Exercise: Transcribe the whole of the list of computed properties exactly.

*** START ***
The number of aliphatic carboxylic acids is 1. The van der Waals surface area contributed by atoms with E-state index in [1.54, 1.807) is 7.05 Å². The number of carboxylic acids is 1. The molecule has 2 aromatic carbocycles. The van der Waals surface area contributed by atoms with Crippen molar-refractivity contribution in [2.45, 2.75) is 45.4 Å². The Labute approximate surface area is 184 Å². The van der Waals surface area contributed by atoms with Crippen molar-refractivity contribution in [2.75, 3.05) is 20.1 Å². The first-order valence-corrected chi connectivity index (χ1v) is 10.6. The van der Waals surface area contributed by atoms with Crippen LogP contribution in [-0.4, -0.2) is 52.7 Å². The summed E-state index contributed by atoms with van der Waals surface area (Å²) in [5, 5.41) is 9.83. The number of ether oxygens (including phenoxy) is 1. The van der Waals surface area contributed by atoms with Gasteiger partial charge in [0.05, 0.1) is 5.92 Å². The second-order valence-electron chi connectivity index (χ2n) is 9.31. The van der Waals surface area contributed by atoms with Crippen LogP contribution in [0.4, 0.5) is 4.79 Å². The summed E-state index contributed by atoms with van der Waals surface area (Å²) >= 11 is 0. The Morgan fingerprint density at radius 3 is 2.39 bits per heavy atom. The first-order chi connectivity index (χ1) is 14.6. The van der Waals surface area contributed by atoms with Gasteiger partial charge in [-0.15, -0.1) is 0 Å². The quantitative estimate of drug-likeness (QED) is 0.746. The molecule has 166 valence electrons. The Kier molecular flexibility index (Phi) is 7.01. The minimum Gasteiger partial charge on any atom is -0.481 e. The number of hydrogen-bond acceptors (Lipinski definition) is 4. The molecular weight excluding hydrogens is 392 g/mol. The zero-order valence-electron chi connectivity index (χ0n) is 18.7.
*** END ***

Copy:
The number of aliphatic carboxylic acids is 1. The van der Waals surface area contributed by atoms with E-state index in [1.54, 1.807) is 7.05 Å². The number of carboxylic acids is 1. The molecule has 2 aromatic carbocycles. The van der Waals surface area contributed by atoms with Crippen molar-refractivity contribution in [2.45, 2.75) is 45.4 Å². The Labute approximate surface area is 184 Å². The van der Waals surface area contributed by atoms with Crippen molar-refractivity contribution in [2.75, 3.05) is 20.1 Å². The first-order valence-corrected chi connectivity index (χ1v) is 10.6. The van der Waals surface area contributed by atoms with Crippen LogP contribution in [-0.4, -0.2) is 52.7 Å². The summed E-state index contributed by atoms with van der Waals surface area (Å²) in [5, 5.41) is 9.83. The number of ether oxygens (including phenoxy) is 1. The van der Waals surface area contributed by atoms with Gasteiger partial charge in [0.05, 0.1) is 5.92 Å². The second-order valence-electron chi connectivity index (χ2n) is 9.31. The van der Waals surface area contributed by atoms with Crippen LogP contribution in [0.4, 0.5) is 4.79 Å². The summed E-state index contributed by atoms with van der Waals surface area (Å²) >= 11 is 0. The Morgan fingerprint density at radius 3 is 2.39 bits per heavy atom. The first-order chi connectivity index (χ1) is 14.6. The van der Waals surface area contributed by atoms with Gasteiger partial charge in [-0.15, -0.1) is 0 Å². The quantitative estimate of drug-likeness (QED) is 0.746. The molecule has 166 valence electrons. The Kier molecular flexibility index (Phi) is 7.01. The minimum Gasteiger partial charge on any atom is -0.481 e. The number of hydrogen-bond acceptors (Lipinski definition) is 4. The molecular weight excluding hydrogens is 392 g/mol. The zero-order valence-electron chi connectivity index (χ0n) is 18.7.